Good news for pregnant women who cannot stop smoking - scientists say high doses of vitamin C may have the potential to counteract some of the negative effects that smoking has on unborn babies.
Five to 10 per cent of all foetal and neonatal deaths are blamed on smoking during
pregnancy. In the US, about 12 per cent women keep smoking during pregnancy. Over 450,000 smoke-exposed infants are born each year.
Babies are at a risk for premature delivery, growth retardation and death. Maternal smoking can also cause decreased pulmonary function and increased respiratory illness in offspring.
According to researchers at Oregon Health and Science University, babies born to mothers given vitamin C along with nicotine have almost the same lung airflow as non-smoking mothers, reports the Internet portal Register-Guard.
Nicotine is known to be harmful to elastic tissues in the lungs, and it is possible that vitamin C may prevent that harm.
So far, tests have been limited to rhesus monkeys.
Scientists studied three small groups of infant monkeys. Seven monkeys were born to mothers who received two mg doses of nicotine daily, comparable with those of a smoking mother.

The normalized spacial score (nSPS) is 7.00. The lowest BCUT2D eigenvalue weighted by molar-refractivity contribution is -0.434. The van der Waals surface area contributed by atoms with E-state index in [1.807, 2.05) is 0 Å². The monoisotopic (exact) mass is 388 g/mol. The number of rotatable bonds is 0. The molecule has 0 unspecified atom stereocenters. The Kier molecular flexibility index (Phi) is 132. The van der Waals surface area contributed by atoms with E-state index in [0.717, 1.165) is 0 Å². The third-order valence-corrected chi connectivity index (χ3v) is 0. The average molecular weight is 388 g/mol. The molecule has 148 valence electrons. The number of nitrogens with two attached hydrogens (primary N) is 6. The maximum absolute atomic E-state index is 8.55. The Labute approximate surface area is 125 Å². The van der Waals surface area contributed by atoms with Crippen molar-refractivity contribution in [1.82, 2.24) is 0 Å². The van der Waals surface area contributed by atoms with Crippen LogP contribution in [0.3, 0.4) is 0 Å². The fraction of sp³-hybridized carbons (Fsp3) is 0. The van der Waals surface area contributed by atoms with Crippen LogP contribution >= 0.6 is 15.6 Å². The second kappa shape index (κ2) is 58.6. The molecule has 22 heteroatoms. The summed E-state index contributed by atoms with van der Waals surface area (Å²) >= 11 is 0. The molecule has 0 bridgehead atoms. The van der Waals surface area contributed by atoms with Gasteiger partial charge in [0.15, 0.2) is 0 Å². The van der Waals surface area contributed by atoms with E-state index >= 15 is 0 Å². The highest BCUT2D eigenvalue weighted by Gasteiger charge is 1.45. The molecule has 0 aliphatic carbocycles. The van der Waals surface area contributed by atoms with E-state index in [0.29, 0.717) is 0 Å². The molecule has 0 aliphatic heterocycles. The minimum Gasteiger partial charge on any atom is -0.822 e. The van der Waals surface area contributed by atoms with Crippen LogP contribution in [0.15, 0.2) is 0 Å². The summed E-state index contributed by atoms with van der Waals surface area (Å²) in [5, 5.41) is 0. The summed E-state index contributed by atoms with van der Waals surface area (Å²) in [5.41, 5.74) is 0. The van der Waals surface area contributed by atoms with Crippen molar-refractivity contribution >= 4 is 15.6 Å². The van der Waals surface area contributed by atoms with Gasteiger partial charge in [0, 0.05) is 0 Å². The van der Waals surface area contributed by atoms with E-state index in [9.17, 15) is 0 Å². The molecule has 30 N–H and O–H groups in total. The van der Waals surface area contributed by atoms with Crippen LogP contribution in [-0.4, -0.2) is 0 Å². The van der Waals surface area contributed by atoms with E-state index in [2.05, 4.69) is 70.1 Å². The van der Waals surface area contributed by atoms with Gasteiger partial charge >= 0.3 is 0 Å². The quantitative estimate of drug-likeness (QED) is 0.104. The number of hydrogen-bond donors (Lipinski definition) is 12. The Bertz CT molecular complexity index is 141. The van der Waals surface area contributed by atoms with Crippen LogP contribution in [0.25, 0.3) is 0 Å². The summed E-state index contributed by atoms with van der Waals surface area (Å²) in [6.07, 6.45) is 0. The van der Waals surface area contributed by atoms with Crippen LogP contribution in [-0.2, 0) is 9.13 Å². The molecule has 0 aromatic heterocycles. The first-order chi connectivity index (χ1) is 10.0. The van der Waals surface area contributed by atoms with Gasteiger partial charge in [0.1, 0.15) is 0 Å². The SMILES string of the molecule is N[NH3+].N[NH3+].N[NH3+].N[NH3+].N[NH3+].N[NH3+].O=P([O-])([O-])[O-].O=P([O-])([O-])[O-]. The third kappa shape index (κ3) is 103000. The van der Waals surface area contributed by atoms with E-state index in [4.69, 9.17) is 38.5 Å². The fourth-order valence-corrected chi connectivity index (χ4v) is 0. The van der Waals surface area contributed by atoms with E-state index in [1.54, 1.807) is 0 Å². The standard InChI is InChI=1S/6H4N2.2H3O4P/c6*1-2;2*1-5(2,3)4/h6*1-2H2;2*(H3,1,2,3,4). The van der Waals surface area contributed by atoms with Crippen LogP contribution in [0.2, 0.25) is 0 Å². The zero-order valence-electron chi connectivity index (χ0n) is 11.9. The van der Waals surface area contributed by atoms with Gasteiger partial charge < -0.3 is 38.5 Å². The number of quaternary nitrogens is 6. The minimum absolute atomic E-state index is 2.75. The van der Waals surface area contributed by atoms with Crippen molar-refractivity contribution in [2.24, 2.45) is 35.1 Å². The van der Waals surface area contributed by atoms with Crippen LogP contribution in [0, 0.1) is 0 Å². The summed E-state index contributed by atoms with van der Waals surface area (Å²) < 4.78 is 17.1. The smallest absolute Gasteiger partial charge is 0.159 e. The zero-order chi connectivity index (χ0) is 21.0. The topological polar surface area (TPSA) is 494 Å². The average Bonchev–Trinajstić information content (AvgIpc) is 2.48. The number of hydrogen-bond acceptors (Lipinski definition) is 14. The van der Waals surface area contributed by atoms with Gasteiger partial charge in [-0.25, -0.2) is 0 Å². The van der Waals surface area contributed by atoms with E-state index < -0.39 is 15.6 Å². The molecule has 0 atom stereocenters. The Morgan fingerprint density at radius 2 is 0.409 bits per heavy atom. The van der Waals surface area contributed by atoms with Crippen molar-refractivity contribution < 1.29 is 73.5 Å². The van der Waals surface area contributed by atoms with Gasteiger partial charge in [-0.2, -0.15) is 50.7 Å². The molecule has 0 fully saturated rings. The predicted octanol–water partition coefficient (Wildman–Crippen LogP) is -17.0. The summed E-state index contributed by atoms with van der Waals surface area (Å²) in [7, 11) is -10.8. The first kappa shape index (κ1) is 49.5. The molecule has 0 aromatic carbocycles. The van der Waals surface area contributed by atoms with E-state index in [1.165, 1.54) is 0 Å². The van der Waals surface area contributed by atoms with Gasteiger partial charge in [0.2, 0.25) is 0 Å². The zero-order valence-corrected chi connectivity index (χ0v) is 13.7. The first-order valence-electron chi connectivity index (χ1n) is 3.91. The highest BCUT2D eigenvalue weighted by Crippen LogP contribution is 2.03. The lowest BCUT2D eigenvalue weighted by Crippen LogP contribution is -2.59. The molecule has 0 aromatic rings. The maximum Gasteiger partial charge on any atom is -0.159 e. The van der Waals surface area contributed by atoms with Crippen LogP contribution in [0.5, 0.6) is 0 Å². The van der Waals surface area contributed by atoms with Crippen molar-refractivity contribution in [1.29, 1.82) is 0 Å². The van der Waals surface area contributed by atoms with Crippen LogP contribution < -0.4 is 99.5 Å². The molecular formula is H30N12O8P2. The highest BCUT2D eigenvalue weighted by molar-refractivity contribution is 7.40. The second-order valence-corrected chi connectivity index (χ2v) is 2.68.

Breathing abilities and lung development of those monkeys were compared with seven monkeys born to mothers who had received both nicotine and 250 mg vitamin C daily during pregnancy.
A third group of six monkeys received neither nicotine nor vitamin C and was studied as a control group.
The researchers found that animals exposed to nicotine before birth had reduced airflow in the lungs, compared with animals given nicotine and vitamin C.
Monkeys given nicotine and vitamin C had lung airflow close to that of a normal animal, said Eliot Spindel, one of the senior research scientists.
"The single most important thing is for pregnant women to stop smoking. While this research finding may assist the babies of (smoking) mothers, it does not make smoking during pregnancy more acceptable," Spindel warned.
"It would only become a last resort treatment when an expectant mother is unwilling to stop smoking."
Researchers also observed that increased levels of a protein called surfactant apoprotein B - normally caused by nicotine - were reduced by vitamin C.
While one theory involves vitamin C's role as an antioxidant, protecting molecules in the body from damage by free radicals, another involves the vitamin's effect on connective tissues.
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